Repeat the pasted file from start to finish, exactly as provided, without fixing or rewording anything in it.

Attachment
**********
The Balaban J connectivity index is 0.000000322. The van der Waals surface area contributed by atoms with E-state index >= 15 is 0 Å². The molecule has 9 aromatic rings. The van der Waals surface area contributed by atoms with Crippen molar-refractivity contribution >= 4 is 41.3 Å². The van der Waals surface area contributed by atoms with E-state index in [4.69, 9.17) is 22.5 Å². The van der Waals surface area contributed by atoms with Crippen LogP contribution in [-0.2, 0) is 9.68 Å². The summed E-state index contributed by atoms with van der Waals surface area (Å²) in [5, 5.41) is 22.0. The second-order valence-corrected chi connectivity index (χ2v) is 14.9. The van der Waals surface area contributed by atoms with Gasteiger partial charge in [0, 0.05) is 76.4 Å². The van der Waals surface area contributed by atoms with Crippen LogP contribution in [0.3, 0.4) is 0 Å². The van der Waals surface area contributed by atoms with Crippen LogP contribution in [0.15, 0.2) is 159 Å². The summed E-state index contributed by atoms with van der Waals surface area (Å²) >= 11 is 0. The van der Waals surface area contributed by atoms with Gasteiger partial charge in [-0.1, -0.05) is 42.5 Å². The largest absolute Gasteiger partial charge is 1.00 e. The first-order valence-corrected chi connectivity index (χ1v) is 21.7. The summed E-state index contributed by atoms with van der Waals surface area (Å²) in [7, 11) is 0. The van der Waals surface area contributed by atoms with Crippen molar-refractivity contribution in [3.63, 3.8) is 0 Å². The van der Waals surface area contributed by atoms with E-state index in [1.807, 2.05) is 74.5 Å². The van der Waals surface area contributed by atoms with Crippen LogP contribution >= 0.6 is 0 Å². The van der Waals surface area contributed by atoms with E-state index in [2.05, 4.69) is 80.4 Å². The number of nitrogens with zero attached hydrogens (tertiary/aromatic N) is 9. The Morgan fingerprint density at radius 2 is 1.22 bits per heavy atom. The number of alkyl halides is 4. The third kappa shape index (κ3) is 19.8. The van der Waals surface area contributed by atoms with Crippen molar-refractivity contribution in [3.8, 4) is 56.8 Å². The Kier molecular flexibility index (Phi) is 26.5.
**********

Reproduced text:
The Balaban J connectivity index is 0.000000322. The van der Waals surface area contributed by atoms with E-state index >= 15 is 0 Å². The molecule has 9 aromatic rings. The van der Waals surface area contributed by atoms with Crippen molar-refractivity contribution >= 4 is 41.3 Å². The van der Waals surface area contributed by atoms with E-state index in [4.69, 9.17) is 22.5 Å². The van der Waals surface area contributed by atoms with Crippen LogP contribution in [-0.2, 0) is 9.68 Å². The summed E-state index contributed by atoms with van der Waals surface area (Å²) in [5, 5.41) is 22.0. The second-order valence-corrected chi connectivity index (χ2v) is 14.9. The van der Waals surface area contributed by atoms with Gasteiger partial charge in [0, 0.05) is 76.4 Å². The van der Waals surface area contributed by atoms with Crippen LogP contribution in [0.3, 0.4) is 0 Å². The van der Waals surface area contributed by atoms with Crippen LogP contribution in [0.15, 0.2) is 159 Å². The summed E-state index contributed by atoms with van der Waals surface area (Å²) >= 11 is 0. The van der Waals surface area contributed by atoms with Gasteiger partial charge in [-0.1, -0.05) is 42.5 Å². The largest absolute Gasteiger partial charge is 1.00 e. The first-order valence-corrected chi connectivity index (χ1v) is 21.7. The summed E-state index contributed by atoms with van der Waals surface area (Å²) in [7, 11) is 0. The van der Waals surface area contributed by atoms with Crippen molar-refractivity contribution in [3.63, 3.8) is 0 Å². The van der Waals surface area contributed by atoms with E-state index in [1.807, 2.05) is 74.5 Å². The van der Waals surface area contributed by atoms with Crippen LogP contribution >= 0.6 is 0 Å². The van der Waals surface area contributed by atoms with E-state index in [2.05, 4.69) is 80.4 Å². The number of nitrogens with zero attached hydrogens (tertiary/aromatic N) is 9. The Morgan fingerprint density at radius 2 is 1.22 bits per heavy atom. The number of alkyl halides is 4. The third kappa shape index (κ3) is 19.8. The van der Waals surface area contributed by atoms with Crippen molar-refractivity contribution in [3.8, 4) is 56.8 Å². The Kier molecular flexibility index (Phi) is 26.5.